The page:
If we do not flatter ourselves the flattery of others will not hurt us.— Rochefocault.

Not every one who has the gift of speech understands the value of silence. That man lacks something who has not known trouble.

Make friends with the bear, but keep hold of your hatchet.

Quarrels would not last long if the fault was only on one side.

Poetic Selections.


Ir is not heavy agonizing woe
Bearing me down with hopeless, crushing
No ray of darkness in the gathering gloom,

A heart bereaved, a household desolate.
It is not sickness, with her withering hand,
Keeping me low upon a couch of pain,
Longing each morning for the weary night,
At night for weary day to come again.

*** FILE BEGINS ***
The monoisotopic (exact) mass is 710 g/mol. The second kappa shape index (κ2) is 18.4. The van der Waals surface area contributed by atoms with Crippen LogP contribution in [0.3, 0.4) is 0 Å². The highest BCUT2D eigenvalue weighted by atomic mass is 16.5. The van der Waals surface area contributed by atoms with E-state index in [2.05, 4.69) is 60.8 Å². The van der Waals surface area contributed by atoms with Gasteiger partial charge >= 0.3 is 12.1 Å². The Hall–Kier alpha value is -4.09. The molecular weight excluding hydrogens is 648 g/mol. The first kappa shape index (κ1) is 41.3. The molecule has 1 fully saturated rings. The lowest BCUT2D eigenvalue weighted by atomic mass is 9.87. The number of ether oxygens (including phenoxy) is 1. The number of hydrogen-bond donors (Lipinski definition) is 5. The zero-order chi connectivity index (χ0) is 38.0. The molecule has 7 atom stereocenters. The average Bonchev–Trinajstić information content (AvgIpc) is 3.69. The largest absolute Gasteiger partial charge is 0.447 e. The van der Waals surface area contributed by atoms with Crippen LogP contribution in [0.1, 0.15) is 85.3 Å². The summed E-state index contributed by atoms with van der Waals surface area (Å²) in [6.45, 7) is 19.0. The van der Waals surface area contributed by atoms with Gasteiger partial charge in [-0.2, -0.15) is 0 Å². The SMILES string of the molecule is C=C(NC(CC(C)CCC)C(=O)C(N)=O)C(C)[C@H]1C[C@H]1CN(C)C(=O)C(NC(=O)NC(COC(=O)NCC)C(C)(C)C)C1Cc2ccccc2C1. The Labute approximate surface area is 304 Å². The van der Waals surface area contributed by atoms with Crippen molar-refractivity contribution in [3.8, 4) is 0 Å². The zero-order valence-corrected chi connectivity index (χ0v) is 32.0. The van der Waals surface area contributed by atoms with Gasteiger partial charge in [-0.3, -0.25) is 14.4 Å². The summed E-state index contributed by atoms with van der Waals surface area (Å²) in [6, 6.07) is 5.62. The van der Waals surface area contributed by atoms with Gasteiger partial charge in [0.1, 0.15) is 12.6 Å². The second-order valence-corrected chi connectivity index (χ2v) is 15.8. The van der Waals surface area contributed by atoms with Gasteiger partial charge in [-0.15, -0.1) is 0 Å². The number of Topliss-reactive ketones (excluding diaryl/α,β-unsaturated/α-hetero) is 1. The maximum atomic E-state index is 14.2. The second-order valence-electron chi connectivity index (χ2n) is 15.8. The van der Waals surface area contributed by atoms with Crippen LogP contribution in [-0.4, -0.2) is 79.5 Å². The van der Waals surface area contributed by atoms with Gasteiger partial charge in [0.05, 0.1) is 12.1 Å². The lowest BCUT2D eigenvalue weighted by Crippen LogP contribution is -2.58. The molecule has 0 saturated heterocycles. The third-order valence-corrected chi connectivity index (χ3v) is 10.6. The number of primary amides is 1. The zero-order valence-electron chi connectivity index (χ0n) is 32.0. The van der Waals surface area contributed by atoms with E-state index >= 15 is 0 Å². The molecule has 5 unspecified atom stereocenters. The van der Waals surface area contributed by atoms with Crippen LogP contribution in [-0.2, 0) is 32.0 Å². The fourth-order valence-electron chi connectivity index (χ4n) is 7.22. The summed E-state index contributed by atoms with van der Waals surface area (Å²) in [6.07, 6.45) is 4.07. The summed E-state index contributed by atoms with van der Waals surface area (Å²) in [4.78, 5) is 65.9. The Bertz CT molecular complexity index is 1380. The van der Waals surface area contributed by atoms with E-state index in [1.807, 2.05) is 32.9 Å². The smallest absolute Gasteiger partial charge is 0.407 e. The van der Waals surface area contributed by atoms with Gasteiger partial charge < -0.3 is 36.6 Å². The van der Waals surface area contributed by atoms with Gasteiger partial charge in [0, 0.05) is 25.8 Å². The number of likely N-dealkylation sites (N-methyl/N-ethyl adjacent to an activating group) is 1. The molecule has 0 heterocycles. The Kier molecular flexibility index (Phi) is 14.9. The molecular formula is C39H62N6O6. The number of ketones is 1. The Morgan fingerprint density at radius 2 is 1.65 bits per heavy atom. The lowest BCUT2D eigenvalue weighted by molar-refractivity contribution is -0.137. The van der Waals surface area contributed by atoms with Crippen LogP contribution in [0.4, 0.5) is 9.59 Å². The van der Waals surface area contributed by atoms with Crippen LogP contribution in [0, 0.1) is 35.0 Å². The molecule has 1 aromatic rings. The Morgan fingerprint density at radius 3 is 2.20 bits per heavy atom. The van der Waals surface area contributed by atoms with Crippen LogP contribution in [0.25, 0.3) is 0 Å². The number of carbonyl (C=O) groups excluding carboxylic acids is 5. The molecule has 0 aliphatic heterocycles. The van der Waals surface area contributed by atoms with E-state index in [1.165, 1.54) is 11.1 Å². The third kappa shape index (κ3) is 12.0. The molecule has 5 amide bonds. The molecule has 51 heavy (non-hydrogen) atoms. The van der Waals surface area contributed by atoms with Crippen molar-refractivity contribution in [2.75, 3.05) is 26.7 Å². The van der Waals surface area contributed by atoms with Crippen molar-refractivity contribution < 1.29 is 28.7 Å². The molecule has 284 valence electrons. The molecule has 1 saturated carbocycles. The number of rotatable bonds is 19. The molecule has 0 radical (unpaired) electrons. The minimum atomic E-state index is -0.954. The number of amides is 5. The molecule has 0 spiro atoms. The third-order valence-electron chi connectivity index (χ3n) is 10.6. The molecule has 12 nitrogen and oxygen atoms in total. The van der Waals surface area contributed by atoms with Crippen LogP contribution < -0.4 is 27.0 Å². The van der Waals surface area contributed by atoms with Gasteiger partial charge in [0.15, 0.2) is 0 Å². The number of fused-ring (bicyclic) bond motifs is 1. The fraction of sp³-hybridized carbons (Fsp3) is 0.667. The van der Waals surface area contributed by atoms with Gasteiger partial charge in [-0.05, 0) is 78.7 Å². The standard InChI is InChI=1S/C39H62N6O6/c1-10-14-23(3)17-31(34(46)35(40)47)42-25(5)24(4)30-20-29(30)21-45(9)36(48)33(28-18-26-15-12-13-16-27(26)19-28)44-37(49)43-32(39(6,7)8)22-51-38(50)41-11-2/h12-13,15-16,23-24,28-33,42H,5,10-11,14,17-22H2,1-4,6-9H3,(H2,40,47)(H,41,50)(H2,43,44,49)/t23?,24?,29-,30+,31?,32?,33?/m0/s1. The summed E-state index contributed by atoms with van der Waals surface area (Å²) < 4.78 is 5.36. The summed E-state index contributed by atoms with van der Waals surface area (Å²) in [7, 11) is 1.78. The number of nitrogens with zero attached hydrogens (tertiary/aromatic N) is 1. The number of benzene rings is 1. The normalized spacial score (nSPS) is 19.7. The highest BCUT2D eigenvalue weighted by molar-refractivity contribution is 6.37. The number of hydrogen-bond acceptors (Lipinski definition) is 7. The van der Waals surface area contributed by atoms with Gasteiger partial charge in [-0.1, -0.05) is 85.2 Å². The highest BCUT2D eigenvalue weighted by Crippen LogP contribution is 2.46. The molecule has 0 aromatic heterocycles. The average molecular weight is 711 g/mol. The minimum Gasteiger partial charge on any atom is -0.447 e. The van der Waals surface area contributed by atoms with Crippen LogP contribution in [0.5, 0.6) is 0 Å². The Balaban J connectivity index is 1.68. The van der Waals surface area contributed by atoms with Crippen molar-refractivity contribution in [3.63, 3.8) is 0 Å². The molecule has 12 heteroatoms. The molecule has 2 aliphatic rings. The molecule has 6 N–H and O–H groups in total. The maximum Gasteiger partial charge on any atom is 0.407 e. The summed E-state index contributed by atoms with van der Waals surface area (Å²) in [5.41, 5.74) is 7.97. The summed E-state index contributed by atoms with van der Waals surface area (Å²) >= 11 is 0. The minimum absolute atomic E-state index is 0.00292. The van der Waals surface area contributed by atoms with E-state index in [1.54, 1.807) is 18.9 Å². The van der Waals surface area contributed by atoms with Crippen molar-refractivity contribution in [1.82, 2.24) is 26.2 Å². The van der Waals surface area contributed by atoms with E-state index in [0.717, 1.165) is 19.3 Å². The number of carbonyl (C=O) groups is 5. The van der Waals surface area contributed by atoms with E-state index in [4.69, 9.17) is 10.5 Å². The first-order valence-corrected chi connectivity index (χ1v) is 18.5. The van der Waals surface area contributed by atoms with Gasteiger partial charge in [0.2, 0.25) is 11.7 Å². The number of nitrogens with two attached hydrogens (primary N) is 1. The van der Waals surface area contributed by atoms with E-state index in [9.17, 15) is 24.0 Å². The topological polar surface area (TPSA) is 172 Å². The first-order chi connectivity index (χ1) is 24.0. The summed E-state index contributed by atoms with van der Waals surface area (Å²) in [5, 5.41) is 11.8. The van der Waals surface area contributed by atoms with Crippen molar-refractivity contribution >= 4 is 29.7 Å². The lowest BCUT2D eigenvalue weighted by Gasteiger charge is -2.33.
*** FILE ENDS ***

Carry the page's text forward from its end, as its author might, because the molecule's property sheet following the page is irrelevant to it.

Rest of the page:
It is not poverty, with chilling blast,

The sunken eye, the hunger-wasted form,
The dear ones perishing for lack of bread,

With no safe shelter from the winter's

It is not slander with her evil tongue;
"Tis no "presumptuous sin" against my

Not reputation lost, or friends betrayed;
That such is not my cross, I thank Thee,

Mine is a daily cross of petty cares,

Of little duties pressing on my heart,
Of little troubles hard to reconcile,

Of inward struggles overcome in part.
My feet are weary in their daily rounds,
My heart is weary of its daily care,
My sinful nature often doth rebel:
I pray for grace my daily cross to bear.


It is not heavy, Lord, yet oft I pine;

It is not heavy, but 'tis ever here; By day and night, each hour my cross I bear:

I dare not lay it down-Thou placed it